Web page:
# Section 6.4. Typical Use of a Hash

### 6.4. Typical Use of a Hash

At this point, a concrete example might help.

The Bedrock library uses a Perl program in which a hash tracks how many books each person has checked out:

`     \$books{"fred"} = 3;     \$books{"wilma"} = 1;`

It's easy to see if an element of the hash is true or false; do this:

`     if (\$books{\$someone}) {       print "\$someone has at least one book checked out.\n";     }`

But there are some elements of the hash that are false:

`     \$books{"barney"} = 0;       # no books currently checked out     \$books{"pebbles"} = undef;  # no books EVER checked out - a new library card`

Since Pebbles has never checked out any books, her entry has the value of undef, rather than 0.

There's a key in the hash for everyone who has a library card. For each key (or library patron), the value is the number of books checked out or undef if that person's library card has never been used.

#### 6.4.1. The exists Function

To see if a key exists in the hash, (whether someone has a library card), use the exists function, which returns a true value if the given key exists in the hash, whether the corresponding value is true or false:

`     if (exists \$books{"dino"}) {       print "Hey, there's a library card for dino!\n";     }`

That is to say, exists \$books{"dino"} will return a true value if (and only if) dino is found in the list of keys from keys %books.

#### 6.4.2. The delete Function

The delete function removes the given key (and its corresponding value) from the hash. (If there's no such key, its work is done; there's no warning or error in that case.)

`     my \$person = "betty";     delete \$books{\$person};  # Revoke the library card for \$person`

This is not the same as storing undef into that hash element. Checking exists(\$books{"betty"}) will give opposite results in these two cases. After a delete, the key can't exist in the hash; after storing undef, the key must exist.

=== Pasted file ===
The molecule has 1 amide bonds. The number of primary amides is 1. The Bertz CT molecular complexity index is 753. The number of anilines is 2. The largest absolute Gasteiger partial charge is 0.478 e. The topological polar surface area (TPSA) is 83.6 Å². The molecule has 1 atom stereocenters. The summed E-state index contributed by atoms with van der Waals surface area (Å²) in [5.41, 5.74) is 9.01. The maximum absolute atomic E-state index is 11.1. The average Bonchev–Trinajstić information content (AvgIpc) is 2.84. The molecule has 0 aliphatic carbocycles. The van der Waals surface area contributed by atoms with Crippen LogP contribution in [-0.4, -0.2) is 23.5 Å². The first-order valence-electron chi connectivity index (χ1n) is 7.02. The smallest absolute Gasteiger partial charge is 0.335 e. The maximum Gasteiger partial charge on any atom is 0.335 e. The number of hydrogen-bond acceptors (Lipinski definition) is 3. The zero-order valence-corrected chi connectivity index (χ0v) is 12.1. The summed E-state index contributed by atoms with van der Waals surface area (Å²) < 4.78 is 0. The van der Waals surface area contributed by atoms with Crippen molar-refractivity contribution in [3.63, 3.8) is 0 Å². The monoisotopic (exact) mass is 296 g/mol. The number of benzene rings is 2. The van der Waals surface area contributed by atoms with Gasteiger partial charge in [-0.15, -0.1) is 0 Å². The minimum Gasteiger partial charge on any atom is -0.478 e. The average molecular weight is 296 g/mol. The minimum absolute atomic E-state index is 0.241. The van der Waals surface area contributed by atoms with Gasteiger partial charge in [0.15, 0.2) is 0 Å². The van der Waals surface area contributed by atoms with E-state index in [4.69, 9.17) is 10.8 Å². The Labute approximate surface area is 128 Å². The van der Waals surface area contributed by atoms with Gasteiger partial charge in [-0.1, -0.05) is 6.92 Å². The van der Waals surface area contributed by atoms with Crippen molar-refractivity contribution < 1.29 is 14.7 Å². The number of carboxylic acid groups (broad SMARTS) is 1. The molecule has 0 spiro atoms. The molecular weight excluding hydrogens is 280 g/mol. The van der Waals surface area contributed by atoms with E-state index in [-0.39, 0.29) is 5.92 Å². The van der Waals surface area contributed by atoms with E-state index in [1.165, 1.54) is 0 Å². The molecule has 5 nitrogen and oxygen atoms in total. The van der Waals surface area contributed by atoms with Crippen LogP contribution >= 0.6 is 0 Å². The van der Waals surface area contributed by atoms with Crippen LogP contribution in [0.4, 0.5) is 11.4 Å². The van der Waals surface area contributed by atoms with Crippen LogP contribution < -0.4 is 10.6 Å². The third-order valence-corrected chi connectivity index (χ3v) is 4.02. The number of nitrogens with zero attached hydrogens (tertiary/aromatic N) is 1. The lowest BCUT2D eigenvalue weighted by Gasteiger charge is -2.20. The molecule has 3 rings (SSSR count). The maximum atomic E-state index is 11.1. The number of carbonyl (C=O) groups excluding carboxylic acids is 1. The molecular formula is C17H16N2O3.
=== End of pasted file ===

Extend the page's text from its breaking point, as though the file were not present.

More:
In the example, delete versus storing undef is the difference between taking away Betty's library card versus giving her a card that has never been used.

#### 6.4.3. Hash Element Interpolation

You can interpolate a single hash element into a double-quoted string:

`     foreach \$person (sort keys %books) {               # each patron, in order       if (\$books{\$person}) {         print "\$person has \$books{\$person} items\n";   # fred has 3 items       }     }`

But there's no support for entire hash interpolation; "%books" is nothing more than the literal six characters of %books.[*] You've seen all of the magical characters that need backslashing in double quotes \$ and @ introduce a variable that Perl will try to interpolate, ", since that's the quoting character that would otherwise end the double-quoted string and \, the backslash. Any other characters in a double-quoted string are nonmagical and should stand for themselves.[*]

[*] Well, it couldn't be anything else. If we tried to print out the entire hash as a series of key/value pairs, that would be nearly useless. And, as you saw in the last chapter, the percent sign is frequently used in printf format strings. Giving it another meaning here would be terribly inconvenient.

[*] Beware of the apostrophe ('), left square bracket ([), left curly brace ({), the small arrow (->), or double-colon (::) following a variable name in a double-quoted string, as they could perhaps mean something you didn't intend.

Learning Perl, 5th Edition
ISBN: 0596520107
EAN: 2147483647
Year: 2003
Pages: 232

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